Archive - October, 2007

First Things and Eduardo Verástegui on Bella

Amanda Shaw, writing for First Things, explains that Bella (which I previously introduced) is not your run-of-the-mill chick flick, though the mainstream media remains reluctant to sing its praises. Spoiler warning: Shaw reveals a bit more than I hoped she would about the ending. (My wife and I plan to see it in a few weeks.)
Also: Christianity Today tells the conversion story of Eduardo Verástegui, lead male actor in Bella:

“God changed my heart and I had to repent of my past. And from that day on, I promised that I would never do anything that will offend God or my Latino heritage. I would never do anything to compromise my faith. That’s the moment I realized that the purpose of my life was to know and to love God.”

Verástegui’s closing comment:

“This is my career now. I’m passionate about Bella; this is our baby. It’s a small budget film with a lot of heart, and we hope that Metanoia can do more and more films that will honor God. Our goal is that if God were on the set, or watching this movie, we wouldn’t have to cover his eyes at any time. That’s what motivates us, and that’s why we hope people will come and see Bella.”

Abortion – Facing Reality, Lake of Fire, and Bella

Fox News recently reported that 45 percent of Americans need to know a Presidential candidate’s position on abortion before they vote. It is therefore not entirely surprising that a cable television program, an unrated documentary, and a major motion picture are actively vying for attention as the nation heads into the primary season of what has been billed one of the most open Presidential elections in recent history. (There is no incumbent President or Vice-President in the running, and the Republican Party, contrary to precedent, has not coalesced around a particular candidate.) A list of what’s out there:
1. Facing Reality: Exploring Abortion Through 3 Women’s Right to Choose – A one-hour documentary that aired on the Fox cable network on Saturday, Oct. 27. Fox News spent a year following three women who are each contemplating an abortion: Kayla, a 20-year old student; Jeanne, 30, a mother of five who is struggling with a drug problem; and Brooke, a 26-year-old who has tried desperately to conceive, only to discover that her unborn child has a rare chromosome abnormality. (Several video clips are available.)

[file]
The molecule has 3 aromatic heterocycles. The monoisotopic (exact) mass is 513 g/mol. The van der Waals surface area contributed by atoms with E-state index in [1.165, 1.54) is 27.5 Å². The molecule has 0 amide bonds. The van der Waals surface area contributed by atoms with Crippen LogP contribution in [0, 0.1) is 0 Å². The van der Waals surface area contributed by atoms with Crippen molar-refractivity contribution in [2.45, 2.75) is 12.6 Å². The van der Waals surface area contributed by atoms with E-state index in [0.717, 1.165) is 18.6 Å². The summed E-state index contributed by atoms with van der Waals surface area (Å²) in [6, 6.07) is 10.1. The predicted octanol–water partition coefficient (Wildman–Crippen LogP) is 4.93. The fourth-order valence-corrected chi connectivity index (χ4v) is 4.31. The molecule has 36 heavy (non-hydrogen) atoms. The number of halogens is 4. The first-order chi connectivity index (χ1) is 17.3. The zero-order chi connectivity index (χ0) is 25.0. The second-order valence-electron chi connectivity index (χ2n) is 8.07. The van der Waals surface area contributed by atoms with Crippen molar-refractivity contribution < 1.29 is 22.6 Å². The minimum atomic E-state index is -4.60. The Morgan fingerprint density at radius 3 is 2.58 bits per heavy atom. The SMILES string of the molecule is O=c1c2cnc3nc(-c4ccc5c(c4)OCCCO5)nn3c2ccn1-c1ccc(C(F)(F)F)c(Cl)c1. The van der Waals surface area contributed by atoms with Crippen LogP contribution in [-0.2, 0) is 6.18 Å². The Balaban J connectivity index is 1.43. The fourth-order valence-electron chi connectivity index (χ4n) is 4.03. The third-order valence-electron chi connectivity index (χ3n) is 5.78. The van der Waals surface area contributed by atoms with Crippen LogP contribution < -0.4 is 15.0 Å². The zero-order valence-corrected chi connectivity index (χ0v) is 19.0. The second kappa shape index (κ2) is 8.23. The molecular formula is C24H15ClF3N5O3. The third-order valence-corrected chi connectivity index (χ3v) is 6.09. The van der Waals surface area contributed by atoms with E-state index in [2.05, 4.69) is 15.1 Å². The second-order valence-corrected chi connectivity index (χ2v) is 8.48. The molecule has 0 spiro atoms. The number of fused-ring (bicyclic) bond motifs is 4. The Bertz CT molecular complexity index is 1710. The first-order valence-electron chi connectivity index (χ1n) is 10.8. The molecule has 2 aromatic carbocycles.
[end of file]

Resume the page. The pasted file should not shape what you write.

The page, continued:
2. Lake of Fire – an unrated documentary which opened on October 3. Director Tony Kaye (like his counterpart in Facing Reality) opted to show an abortion procedure. Kaye (American History X) aims to “give equal time to those on both sides of the debate,” as well as show “the grim realities of what it means to actually get the procedure done.” Film Journal International calls it “… a significant piece of journalism,” and Sam Thielman of World magazine gives it a hesitant recommendation, warning that the total absence of special effects or computer-generated animation adds to the horror of the subject.
3. Bella – a low budget ($3 million) film which opened October 26 with a growing buzz. A winner at the Toronto Film Festival and the Heartland Film Festival, Bella has garnered praise from folks like Jim Daly, President of Focus on the Family. Priya Abraham sets the context: “The story follows José (Eduardo Verástegui), a rising soccer star whose career is abruptly ended. Years later, working as a gentle but haunted chef in his brother’s New York restaurant, he learns that friend Niña (Tammy Blanchard) is pregnant and alone. In helping her, he finds renewal.” Abraham also documents that the film is apparently preventing abortions.

ESV Literary Study Bible Roundup

The ESV blog provides a roundup on the recently released ESV Literary Study Bible.

Rebuttal to the Club for Growth – Huckabee Defended

Joe Carter articulately responds to the critique written by the Club for Growth regarding the track record of Governor Huckabee from 1996-2007. Governor Huckabee’s accomplishments:
1. Pushed through a Democrat legislature the first, major broad based tax cuts in the state’s history.
2. Pushed through a Democrat legislature an $80 million tax cut package.
3. Cut the state’s capital gains tax by 25%.
4. Established a Property Taxpayers’ Bill of Rights
5. Limited the increase in property taxes to 10% a year for individuals and 5% per taxing unit
6. Eliminated the income tax for families below the poverty line.
7. Increased the standard deductions.
8. Eliminated the marriage penalty.
9. Eliminated bracket creep by indexing the income taxes to inflation, thereby preventing taxpayers from moving
into a higher bracket when their paychecks increase due to inflations.
10. Doubled the child care tax credit.
11. Eliminated capital gains tax on the sale of a home.
Carter’s conclusion:

I’m embarrassed that I initially relied on Andrew Roth’s white paper when I formed my first impression of Gov. Huckabee. I’m even more embarrassed that others that have read this sloppy analysis believe it is a damning indictment. I’ve always considered The Club for Growth to be a respectable conservative organization. But their attempts to deceive their fellow conservatives by misrepresenting Huckabee’s record have proven they are unworthy of such trust. Pat Toomey and his organization owe Governor Huckabee–and the rest of us–an apology for their attempted deception.

The Truth of the Cross – R.C. Sproul